BREAKING DOWN THE ASPECTS OF RELAXATION, CONFIDENCE AND ATTENTION
In my last blog titled ‘Relaxation, Confidence and Attention,’ I referred to the importance of relaxation in the horse’s body in order to work toward the levels of the ‘Training Pyramid.’ Musculoskeletal balance was addressed as a component of a horse’s ability to have a balanced nervous system and be able to experience levels of relaxation, and reference was made regarding the importance of emotional and mental balance.
In this week’s blog, I am continuing the theme of relaxation, confidence and attention, with an emphasis on attention. What do we have to consider in the handling of our horse, in order to earn the trust required to have the privilege of their attention, so we can teach them and learn together?
Even though the learning process is different for humans and horses, the actual ‘act’ of learning takes both species a little out of the comfort zone and into the learning zone, which in and of itself has different layers. The ideal is to develop through the confidence of the comfort zone into the learning zone, which allows free attention to be expanded and learning to take place. Relaxation must be present in order for the horse to feel safe enough in his environment that he has confidence enough to be attentive.
Unfortunately, in some areas of our equine world, the emotional and therefore confidence aspects that contribute to learning have been pushed aside. I have often seen a horse be chastised for not giving his handler, or rider attention. Perhaps at times a horse has lost focus for a moment and put his attention on something that has instinctively startled him, maybe environmental, maybe human and perhaps another animal. Either way, his arousal system has signaled that his attention should go toward that distraction. For a moment or more, you do not have your horse’s attention and at that moment you also have an important, deliberate choice to make. Will you enhance the distraction through insisting he ‘physically’ looks at you or ‘gets in a frame,’ or do you allow a moment of distraction to inform you of some possible holes in your horses training, or in the relationship you have with your horse? Indeed having your horse’s attention is a requirement for learning, riding, and performance, but how one goes about creating that effectively and from the horse’s point of view, is the question at hand here.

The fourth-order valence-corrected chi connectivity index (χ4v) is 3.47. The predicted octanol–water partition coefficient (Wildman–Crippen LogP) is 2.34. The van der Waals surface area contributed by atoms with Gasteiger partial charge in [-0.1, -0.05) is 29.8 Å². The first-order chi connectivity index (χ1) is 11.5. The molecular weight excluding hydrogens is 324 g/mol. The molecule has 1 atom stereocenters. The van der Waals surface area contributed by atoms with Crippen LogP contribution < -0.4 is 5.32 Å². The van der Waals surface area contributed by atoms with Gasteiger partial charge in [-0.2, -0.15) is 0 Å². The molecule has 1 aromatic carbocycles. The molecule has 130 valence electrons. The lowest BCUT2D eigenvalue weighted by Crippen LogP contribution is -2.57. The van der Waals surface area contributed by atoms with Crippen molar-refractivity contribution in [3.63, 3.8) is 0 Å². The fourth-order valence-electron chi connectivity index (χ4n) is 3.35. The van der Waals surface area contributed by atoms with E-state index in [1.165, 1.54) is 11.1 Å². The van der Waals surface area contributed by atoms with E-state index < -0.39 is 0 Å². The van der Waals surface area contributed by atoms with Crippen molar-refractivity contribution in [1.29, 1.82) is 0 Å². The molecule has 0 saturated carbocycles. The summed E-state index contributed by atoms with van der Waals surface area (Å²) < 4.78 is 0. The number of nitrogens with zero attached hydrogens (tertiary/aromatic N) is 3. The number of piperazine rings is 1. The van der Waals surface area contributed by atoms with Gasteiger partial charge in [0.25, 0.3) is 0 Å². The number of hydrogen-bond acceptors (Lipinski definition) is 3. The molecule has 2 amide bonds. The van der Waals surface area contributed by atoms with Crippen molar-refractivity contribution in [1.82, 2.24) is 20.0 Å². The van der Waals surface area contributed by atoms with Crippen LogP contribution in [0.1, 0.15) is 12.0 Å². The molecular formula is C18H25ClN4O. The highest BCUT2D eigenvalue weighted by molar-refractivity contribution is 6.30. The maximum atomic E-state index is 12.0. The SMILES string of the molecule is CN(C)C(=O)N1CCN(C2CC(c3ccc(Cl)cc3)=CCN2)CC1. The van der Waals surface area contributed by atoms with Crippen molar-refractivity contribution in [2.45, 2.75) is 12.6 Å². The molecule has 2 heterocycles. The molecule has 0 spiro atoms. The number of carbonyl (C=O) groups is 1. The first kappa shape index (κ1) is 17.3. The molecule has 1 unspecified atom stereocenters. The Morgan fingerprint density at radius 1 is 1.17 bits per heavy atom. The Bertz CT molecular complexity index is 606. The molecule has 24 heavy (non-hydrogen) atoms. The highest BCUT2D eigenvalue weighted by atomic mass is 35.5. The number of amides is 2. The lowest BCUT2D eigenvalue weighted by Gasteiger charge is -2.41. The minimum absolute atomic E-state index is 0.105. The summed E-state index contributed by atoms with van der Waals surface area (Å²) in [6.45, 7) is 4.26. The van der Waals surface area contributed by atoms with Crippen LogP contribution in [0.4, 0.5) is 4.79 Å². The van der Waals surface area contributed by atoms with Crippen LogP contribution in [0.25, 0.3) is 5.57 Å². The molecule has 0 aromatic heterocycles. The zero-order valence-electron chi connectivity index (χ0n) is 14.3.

Many challenges occur because we expect our horse to operate with the same levels of attention that we do. Humans operate from within 4 main planes of ‘attention;’ selective, divided, sustained and executive. Horses are sensory based thinkers and they think in pictures, feel, smell and sound. The main focus of a horses attention is instinctually toward his safety, the safety of the herd, and food. In the horse, attention and learning is based on safety and motivation, and is relative to their sensory integration in any given moment.
So where does relaxation and confidence come in? First, as we discussed in the previous blog, relaxation is primary for the horse to even engage in a process that will develop confidence and ultimately lead to attention. A horse has to trust his environment in order to have confidence. Therefore if he is punished or mistreated, (even slightly in the form of a yank on the bit), when he is experiencing anxiety and an instinctive sense of lack of safety, his nervous system shifts into fright and flight, his muscles tense and his attention is guarded as his body is ready to flee. This ‘reaction’ may make no sense to us, as fear is a flee motivation in a prey animal that doesn’t exist in a predator, which we essentially are. In addition, we are not sensory based thinkers and unlike a horse who experiences associative thinking, we have an association cortex which allows us to discern the difference between a stimulus that is ‘associated’ with a pain or fear memory versus actual pain and fear itself, or in the case of the human mind, the ‘feeling and story’ derived from previous pain and fear.